Cordyceps not recommended for sexual issues
S'poreans top consumers of cordyceps, say NYT article. TCM doc cautions: It's not recommended for sexual issues
The Himalayan yarsagumba is a big deal here. You might know it by its other name: cordyceps.
And Singaporeans are the biggest consumers, says the New York Times.
Cordyceps, or dongcong xiacao in Chinese, is a parasitic fungus that germinates in the living larva of ghost moths in winter.
Madam Lily Ong, 60, who has been taking cordyceps for almost 10 years, has spent up to $3,600 for just 100g of the herb.
The New Paper understands that prices for cordyceps can range from $800 to $3,500 for 38g of the herb, depending on the grade of the cordyceps.
Madam Ong said: "I take it just for health - to prevent phlegm, to strengthen the lungs and just to build up my overall immune system."
Dr Lim Min Yee, 30, a physician at Nanyang Technological University's Chinese Medicine Clinic, said most Singaporeans take cordyceps as a tonic to improve energy, mental alertness and their immune system.
She added: "Modern research has found that cordyceps have anti-inflammatory and anti-tumour effects.
"Animal studies have also shown that cordyceps improve testosterone levels and sperm production in animals.
"In traditional Chinese medicine (TCM), the kidneys are responsible for sexual and reproductive functions. Cordyceps have an effect on kidney functions (and so they are also said to have) reproductive system improving capabilities as well."
However, Dr Lim would not recommend that those with sexual dysfunction take cordyceps as a remedy.
She said: "It would be better to see a physician. Cordyceps are used more for general health maintenance."
How many pieces of cordyceps should a person take at a time?
Dr Lim said it depends on a person's health, age and other conditions.
"Follow the instructions on the product label and if in doubt, consult someone who is licensed," she said.
Cordyceps are usually taken in a stew comprising three to five pieces that are combined with other herbs.
As to how to tell if a piece of cordyceps is of good quality, Dr Lim said: "It should feel dry and brittle. It should be of a yellowish-brown colour and its legs and rings should be prominent and distinct. It should give off a pleasant aroma."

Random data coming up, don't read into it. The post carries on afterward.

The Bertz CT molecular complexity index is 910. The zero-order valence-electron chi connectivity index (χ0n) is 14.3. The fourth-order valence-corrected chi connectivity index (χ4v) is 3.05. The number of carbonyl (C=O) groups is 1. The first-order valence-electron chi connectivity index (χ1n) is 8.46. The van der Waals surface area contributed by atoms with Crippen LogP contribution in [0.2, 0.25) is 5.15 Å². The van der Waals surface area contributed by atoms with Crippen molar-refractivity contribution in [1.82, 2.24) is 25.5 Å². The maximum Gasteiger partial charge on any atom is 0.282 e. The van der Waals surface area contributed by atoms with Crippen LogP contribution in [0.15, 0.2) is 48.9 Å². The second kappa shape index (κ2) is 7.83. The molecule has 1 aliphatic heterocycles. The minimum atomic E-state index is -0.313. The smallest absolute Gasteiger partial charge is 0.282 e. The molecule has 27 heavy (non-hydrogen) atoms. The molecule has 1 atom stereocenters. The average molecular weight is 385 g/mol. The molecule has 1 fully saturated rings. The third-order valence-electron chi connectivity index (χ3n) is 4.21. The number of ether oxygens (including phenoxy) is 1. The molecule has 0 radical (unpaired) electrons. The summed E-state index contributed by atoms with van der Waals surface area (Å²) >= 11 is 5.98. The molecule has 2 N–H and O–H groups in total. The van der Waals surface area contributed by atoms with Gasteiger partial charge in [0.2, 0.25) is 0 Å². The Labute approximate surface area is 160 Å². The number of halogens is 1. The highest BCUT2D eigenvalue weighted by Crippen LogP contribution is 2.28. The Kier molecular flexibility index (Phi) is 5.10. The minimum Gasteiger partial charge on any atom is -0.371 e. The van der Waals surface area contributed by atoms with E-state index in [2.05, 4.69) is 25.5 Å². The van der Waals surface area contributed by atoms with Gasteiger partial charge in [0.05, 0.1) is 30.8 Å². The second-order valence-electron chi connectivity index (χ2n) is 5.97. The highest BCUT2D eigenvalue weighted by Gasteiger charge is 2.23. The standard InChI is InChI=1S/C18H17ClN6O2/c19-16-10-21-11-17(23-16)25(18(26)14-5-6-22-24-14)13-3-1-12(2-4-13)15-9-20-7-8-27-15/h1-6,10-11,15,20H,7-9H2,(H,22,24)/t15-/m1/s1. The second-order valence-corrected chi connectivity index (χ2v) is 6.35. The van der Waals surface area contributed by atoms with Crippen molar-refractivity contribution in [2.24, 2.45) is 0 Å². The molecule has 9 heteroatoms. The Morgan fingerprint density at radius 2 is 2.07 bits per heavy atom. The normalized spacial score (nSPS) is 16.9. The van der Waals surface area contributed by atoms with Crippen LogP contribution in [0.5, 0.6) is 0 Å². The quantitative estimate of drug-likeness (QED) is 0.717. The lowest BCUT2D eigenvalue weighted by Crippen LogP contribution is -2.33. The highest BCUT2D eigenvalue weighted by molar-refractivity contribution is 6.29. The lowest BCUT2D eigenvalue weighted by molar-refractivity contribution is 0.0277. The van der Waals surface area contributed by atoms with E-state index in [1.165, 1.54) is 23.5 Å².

But be aware of its other effects.
Last year, a 58-year-old woman died from extensive bleeding in the brain after an operation for a benign brain tumourand doctors blamed the cordyceps she had been taking the week before her operation.
Cordyceps has a blood-thinning effect, which lengthens the time for a blood clot to form, according to a report in The Straits Times.
Moreover, herb-drug interactions can occur if a patient takes both at the same time and they react with one another, Ms Lim Ching Hui, senior principal pharmacist at the Singapore General Hospital told the Straits Times.
"These interactions may augment the action of the drug, reduce its effectiveness or cause unexplained side effects," she said.
However, Dr Lim said side effects are rare, especially when one uses it within the right dosage.
A Health Sciences Authority spokesman said it has no current plan to issue any advisory on the use of cordyceps.
The spokesman said: "As a general precautionary measure, it is advisable for individuals scheduled for medical treatment or surgical operation to inform their doctors of any medicines, herbs or supplements which they are taking.
"This is because some of the ingredients might interfere or interact with anaesthetics and other medicines used."
An Agri-Food and Veterinary Authority spokesman said cordyceps are allowed to be used as an ingredient in food.
The spokesman added: "However, the use of traditional Chinese medicinal materials, such as cordyceps, in food is not intended for prevention, treating or alleviating disease conditions. Food traders should ensure that the amount of cordyceps used in food products do not bring about any therapeutic or medicinal effects when consumed."